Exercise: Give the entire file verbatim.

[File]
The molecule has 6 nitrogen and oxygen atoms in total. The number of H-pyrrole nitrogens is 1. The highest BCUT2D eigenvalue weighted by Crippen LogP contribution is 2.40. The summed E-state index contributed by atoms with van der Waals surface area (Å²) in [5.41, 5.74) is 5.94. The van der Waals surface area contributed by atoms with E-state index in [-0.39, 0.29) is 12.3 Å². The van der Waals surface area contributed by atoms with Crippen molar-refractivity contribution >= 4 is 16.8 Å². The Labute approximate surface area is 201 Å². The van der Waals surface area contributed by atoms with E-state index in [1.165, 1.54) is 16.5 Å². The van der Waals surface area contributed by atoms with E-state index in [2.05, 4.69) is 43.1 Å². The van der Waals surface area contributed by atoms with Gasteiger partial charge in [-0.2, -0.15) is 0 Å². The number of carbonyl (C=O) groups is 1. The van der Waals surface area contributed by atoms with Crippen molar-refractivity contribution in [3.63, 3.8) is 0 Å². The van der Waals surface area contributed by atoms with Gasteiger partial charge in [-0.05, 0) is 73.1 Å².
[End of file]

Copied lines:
The molecule has 6 nitrogen and oxygen atoms in total. The number of H-pyrrole nitrogens is 1. The highest BCUT2D eigenvalue weighted by Crippen LogP contribution is 2.40. The summed E-state index contributed by atoms with van der Waals surface area (Å²) in [5.41, 5.74) is 5.94. The van der Waals surface area contributed by atoms with E-state index in [-0.39, 0.29) is 12.3 Å². The van der Waals surface area contributed by atoms with Crippen molar-refractivity contribution >= 4 is 16.8 Å². The Labute approximate surface area is 201 Å². The van der Waals surface area contributed by atoms with E-state index in [1.165, 1.54) is 16.5 Å². The van der Waals surface area contributed by atoms with E-state index in [2.05, 4.69) is 43.1 Å². The van der Waals surface area contributed by atoms with Gasteiger partial charge in [-0.2, -0.15) is 0 Å². The number of carbonyl (C=O) groups is 1. The van der Waals surface area contributed by atoms with Crippen molar-refractivity contribution in [3.63, 3.8) is 0 Å². The van der Waals surface area contributed by atoms with Gasteiger partial charge in [-0.05, 0) is 73.1 Å².